Becoming one of the world’s largest industrial robot companies takes time and a lot of dedication. Work, work, work. No time for play. And having got to the top, the most annoying thing for a company, like Kuka, must be to see a startup company, like DeepMind, which has yet to deliver a single commercial product, make worldwide headlines for building an artificially intelligent computer that plays an ancient Chinese board game no one understands.
So what does Kuka do to make its own headlines? Of course: find another obscure board game no one understands and teach one of its robots how to play that, and get students at a local university to do all the programming.
A team in Hong Kong is claiming to have developed the world’s first internally motorized minimally invasive surgical robotic system for single incision or natural orifice (incision-less) robotic surgery.
A statement by the the group, which comprises leading Hong Kong universities working with commercial partner companies, said the system can minimize surgical trauma and improve the safety of current robotic surgery.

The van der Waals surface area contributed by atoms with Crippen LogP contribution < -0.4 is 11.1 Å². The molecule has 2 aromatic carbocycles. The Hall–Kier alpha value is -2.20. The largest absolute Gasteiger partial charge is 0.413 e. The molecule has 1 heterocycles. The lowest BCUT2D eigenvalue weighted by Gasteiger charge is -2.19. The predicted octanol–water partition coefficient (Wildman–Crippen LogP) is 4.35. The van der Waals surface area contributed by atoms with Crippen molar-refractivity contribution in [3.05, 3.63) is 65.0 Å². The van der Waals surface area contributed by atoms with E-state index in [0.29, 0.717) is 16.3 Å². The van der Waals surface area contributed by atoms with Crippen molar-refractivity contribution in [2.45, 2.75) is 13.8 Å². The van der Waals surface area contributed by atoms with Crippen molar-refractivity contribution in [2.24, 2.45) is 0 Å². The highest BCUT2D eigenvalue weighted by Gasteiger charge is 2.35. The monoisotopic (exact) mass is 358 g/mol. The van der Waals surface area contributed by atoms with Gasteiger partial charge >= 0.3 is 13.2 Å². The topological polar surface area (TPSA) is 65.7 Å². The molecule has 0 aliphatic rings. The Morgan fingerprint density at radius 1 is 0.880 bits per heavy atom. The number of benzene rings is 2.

The project is said to have developed a novel surgical robotic system (NSRS) with haptic (tactile) feedback and capable of single incision or natural orifice (incision-less) robotic surgery.
Professor Alois Knoll, co-ordinator of the European Clearing House for Open Robotics Development (Echord), and one of the key scientists involved in the $1.5 billion-dollar Human Brain Project, speaks exclusively to Robotics and Automation News
It’s not every day you learn a new word you like. From my point of view, having been in journalism longer than I’d like to recall, it’s an interesting experience to be reminded of an extract from a biography of Dr Samuel Johnson, “father of the English dictionary”, written by James Boswell in 1791, which I read in my teens.